Consider taking some time to think about this, and find a practice of self-study that is right for you.  I am committed to an ever deeper practice of svadhyaya in the coming year, if for no other reason than without it, I don't believe I can be the most loving and authentic human being, for myself and my students, possible.  To be less is doing myself and them a disservice, and listening and learning from the messengers in life is much more peaceful than fighting or ignoring them.

Saturday, November 10, 2012

Happy 237th Birthday to the United States Marine Corps today, and Happy Veteran's Day tomorrow!  If you see a Marine today, wish him or her a happy birthday, and make a concerted effort to tell anyone you see in uniform or something that says they are a veteran (Veteran's plates, a ball cap that indicates veteran status, whatever), "Thank you for your service!"  Whether his or her service was yesterday or 60 years ago, we can never repay the dept we owe those who put themselves in harm's way that we may continue to life the life of peace and freedom that we enjoy here in the US.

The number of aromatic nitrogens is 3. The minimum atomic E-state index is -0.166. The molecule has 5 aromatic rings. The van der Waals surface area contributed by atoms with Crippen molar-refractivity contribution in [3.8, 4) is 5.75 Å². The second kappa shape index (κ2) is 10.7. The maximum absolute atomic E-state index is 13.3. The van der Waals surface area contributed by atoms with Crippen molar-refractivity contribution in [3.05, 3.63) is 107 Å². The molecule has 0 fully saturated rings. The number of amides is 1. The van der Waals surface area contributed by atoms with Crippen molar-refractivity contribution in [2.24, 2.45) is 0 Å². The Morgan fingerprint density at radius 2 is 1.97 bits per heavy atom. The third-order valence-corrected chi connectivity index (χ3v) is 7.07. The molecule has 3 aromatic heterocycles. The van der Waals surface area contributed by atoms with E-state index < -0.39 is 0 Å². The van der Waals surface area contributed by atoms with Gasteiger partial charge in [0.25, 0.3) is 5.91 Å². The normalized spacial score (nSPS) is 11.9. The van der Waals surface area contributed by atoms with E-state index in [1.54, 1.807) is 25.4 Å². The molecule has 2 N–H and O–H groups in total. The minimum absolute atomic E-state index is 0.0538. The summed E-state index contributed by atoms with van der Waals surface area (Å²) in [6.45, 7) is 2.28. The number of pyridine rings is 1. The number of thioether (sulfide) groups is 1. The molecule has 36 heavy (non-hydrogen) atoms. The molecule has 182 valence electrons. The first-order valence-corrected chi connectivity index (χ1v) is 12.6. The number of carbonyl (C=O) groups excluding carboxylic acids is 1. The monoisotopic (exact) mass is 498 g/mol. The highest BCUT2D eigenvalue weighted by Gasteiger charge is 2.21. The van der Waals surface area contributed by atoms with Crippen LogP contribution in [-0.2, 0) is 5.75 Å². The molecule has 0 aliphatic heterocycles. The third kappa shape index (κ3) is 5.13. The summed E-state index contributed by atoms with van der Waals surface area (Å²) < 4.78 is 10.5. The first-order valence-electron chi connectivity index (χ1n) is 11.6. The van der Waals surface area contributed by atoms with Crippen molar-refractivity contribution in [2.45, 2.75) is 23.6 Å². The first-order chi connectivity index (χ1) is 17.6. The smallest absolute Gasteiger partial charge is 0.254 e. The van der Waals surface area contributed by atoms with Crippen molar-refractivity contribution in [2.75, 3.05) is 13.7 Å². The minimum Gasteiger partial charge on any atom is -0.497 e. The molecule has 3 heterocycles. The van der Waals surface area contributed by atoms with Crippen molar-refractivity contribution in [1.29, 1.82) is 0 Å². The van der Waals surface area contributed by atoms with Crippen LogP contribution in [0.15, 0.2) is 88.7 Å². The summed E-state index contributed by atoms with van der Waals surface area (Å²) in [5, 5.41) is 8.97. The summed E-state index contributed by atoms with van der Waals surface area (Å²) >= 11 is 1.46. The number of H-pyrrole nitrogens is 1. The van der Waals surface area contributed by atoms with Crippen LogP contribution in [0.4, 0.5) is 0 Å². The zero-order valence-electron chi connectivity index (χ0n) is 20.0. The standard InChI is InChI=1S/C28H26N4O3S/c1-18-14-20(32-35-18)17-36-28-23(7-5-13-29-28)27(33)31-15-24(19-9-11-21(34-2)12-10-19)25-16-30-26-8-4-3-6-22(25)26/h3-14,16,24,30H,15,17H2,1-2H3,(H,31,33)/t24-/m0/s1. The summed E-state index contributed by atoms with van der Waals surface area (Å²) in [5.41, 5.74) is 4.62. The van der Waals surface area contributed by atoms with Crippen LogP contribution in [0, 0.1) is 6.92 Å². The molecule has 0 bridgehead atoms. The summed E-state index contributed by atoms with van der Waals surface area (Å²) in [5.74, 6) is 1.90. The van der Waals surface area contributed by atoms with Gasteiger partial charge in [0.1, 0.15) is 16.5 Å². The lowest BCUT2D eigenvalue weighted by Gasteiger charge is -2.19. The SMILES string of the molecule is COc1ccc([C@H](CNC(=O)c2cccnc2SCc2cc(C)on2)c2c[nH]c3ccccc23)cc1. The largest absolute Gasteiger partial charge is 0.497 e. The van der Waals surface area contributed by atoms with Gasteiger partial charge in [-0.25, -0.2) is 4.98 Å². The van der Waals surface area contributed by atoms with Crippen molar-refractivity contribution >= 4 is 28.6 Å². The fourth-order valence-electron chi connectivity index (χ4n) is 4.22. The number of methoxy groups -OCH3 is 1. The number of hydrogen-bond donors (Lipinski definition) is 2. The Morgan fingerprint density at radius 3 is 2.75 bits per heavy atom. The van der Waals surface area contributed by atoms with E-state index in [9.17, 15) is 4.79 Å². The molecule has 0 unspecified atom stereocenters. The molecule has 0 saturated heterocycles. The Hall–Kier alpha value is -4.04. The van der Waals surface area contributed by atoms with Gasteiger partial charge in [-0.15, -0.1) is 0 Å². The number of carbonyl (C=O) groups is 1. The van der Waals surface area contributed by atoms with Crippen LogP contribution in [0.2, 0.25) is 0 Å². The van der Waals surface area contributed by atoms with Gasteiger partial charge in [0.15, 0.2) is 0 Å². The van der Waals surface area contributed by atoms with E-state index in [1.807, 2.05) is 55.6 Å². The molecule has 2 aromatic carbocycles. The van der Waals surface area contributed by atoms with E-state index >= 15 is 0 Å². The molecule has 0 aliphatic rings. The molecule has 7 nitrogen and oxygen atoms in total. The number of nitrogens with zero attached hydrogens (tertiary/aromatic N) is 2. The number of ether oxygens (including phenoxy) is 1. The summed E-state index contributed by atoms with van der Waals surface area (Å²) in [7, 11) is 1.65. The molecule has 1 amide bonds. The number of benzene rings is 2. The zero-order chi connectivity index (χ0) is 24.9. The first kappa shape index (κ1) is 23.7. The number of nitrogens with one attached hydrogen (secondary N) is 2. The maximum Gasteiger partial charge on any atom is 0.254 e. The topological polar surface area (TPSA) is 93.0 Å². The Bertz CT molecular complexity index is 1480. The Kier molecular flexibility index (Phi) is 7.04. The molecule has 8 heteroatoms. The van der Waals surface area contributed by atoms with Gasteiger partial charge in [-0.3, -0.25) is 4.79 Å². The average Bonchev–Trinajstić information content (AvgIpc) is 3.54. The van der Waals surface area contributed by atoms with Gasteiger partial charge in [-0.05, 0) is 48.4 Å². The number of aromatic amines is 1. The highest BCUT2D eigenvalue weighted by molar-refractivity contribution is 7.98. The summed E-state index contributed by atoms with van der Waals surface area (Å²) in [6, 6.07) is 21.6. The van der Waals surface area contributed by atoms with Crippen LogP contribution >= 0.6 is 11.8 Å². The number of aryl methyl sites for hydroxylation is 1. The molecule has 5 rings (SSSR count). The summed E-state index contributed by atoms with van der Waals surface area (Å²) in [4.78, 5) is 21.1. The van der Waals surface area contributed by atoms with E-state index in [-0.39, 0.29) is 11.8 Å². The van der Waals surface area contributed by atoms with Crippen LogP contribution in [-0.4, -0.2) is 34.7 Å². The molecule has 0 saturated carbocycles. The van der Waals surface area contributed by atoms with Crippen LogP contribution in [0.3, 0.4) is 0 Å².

In the next few years, we will continue to have a growing number of service members coming back from combat, requiring a great deal of care, understanding and patience, but let's don't ever forget that we owe them that as well as tremendous respect and gratitude.
Maybe this Veteran's Day, instead of just enjoying an extra day off work - especially if you do get off of work - find one thing you can do to support our military, veterans, and/or their families.  Maybe you can bake cookies for the USO, pack care packages for active duty deployed members, or just go visit a veteran's hospital or senior center, and/or donate to a reputable veteran's care group.  Be creative, use your individual talents!  It's the least we can do!
Check out what the founder of Go Daddy decided to do:
Video tribute from Go Daddy

Monday, November 5, 2012

Cultivate An Attitude of Gratitude

I often get caught in the frustration of day to day minutia - red tape of establishing new programs, frustrating campaign ads, buying toilet paper - and it is easy to get into a mood of brood.  I am beginning this next year of my life (my birthday was last week) with a mindful effort to cultivate my attitude of gratitude!

I am relatively healthy, those I love are all relatively healthy, I have a roof over my head, clothes on my back, and food on my table, I have a wonderful practice I get to share with others, and I have friends and family that I love and who love me.  I am TRULY blessed!  I am reminded of this so often - when I see the devastation from the super storm Sandy on the east coast, or when I teach classes at Haven for Hope (the shelter in town) - that I don't know why it is so easy to forget!  For today, I will remember and be grateful!

For what are you grateful today?  Think about it...